History of the Village Hall
Newdigate Village Hall was built in 1901, the gift of Bessie Farnell Watson of Henfold. Her husband died unexpectedly just before Christmas in 1898 at the age of 44, and in the tradition of Victorian benefactors, she decided to give something to the village in his memory. Despite her husband’s money coming from a brewery, she disapproved of the village men spending their leisure time in the Six Bells, and decided to build a Reading Room and Club in which they could meet.
She owned an ideal site: narrow strip of land beside the road at Kingsland. Unfortunately it had several cottages on it, including a pair of almscottages built only twenty years before under the will of her father-in-law to house two honest poor families; the remaining cottages were tiny and in very poor condition. Bessie Farnell Watson had the two families in the almscottages rehoused (although they were not replaced when they left or died) and gave the other tenants notice to quit, probably within a week. It is reported that the foreman of the gang sent to start pulling down the cottages came back to tell Mrs Farnell Watson that the tenants refused to leave as they had nowhere to go; her response was, ‘Start taking the roofs off. They’ll leave fast enough.’
She formally opened the new building in September 1901. In a tin box under the foundation stone was a bottle containing papers announcing Queen Victoria’s death, a copy of The Times, the current issue of the parish magazine, and some coins of that year. The building was officially named Newdigate Village Club, and this name can still be seen carved over the arch of the porch, although the word ‘Club’ has now been filled in and replaced by ‘Hall’.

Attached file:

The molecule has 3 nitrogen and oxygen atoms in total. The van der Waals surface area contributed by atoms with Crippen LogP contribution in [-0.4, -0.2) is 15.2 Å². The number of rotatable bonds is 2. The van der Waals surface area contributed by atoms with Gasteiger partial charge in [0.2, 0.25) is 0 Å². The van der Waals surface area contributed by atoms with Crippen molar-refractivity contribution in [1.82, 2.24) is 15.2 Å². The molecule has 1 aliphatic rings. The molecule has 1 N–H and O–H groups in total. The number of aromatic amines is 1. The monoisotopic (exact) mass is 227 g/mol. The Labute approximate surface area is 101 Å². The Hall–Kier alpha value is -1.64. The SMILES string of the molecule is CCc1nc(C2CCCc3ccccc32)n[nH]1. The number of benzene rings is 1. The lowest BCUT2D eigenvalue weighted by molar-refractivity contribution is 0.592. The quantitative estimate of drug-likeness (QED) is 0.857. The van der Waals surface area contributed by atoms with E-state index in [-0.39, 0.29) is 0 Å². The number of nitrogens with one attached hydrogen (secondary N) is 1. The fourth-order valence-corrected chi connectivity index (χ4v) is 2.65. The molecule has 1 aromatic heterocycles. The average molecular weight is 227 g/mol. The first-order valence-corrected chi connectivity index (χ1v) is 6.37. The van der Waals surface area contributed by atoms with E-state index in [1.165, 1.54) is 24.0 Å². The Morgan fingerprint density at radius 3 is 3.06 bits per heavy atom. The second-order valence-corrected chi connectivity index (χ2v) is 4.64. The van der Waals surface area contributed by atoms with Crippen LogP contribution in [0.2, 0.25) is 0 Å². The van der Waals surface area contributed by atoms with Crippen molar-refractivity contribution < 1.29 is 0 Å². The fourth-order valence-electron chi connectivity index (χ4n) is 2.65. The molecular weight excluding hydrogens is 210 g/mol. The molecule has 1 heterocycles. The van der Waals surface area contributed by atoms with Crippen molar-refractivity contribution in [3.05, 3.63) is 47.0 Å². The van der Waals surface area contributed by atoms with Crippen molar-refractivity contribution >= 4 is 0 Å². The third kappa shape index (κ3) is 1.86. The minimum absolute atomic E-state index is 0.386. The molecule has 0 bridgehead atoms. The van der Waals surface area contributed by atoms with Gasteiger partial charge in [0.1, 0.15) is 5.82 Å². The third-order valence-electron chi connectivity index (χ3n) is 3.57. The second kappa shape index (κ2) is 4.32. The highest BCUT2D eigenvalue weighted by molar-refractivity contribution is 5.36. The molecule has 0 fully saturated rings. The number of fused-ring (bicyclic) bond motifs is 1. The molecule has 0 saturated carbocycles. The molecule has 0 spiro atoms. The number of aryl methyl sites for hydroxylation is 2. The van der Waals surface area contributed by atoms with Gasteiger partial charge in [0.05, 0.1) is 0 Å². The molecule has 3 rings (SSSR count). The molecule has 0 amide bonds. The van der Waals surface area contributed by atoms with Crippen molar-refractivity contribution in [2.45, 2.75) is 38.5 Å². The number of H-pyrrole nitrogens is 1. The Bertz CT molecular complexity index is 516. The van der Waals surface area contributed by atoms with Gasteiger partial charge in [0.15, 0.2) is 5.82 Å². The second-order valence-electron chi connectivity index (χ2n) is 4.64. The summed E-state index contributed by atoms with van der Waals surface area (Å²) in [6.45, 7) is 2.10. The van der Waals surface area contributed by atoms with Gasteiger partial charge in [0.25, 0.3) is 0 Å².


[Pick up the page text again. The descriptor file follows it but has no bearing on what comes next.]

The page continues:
In its earlier years it was often called the Institute.
The building housed the Men’s Club; women were not admitted until 1926. Suitable reading matter was provided, games such as cribbage, draughts, dominoes and billiards could be played, and soft drinks were served. However, Mrs Farnell Watson stipulated that alcoholic drinks should never be sold or served. The Club was managed by a committee but overall control was vested in trustees who included Bessie Farnell Watson.
The new building was a great success. The only other meeting place in the village was the schoolroom, so the Institute soon became the venue for a range of social activities open to everyone, including jumble sales, meetings, concerts, dances and whist drives. The village Lending Library, established many years before and open to anyone on payment of a small subscription, moved to the Institute and was open every Friday from 6 to 7 p.m. The school used it for classes in woodwork from 1911 onwards, and much later, after a kitchen had been built, the girls were taught cookery there.
The Institute was only half the length of the present hall, and there was no kitchen or toilets. Lighting must have been by oil lamps, as there was no electricity in Newdigate until 1932. A resident caretaker lived in the attached house, and one of his duties was to tend the big stove which stood in an arched recess (where the cloakroom and committee room doors are now) and provided heating. Although Mrs Farnell Watson had given the Institute to the village, her gift did not include an endowment to maintain it. The caretaker had to be paid, the building lit and heated, and repairs undertaken. As now, rental from users paid the running expenses, but maintenance required fund-raising activities.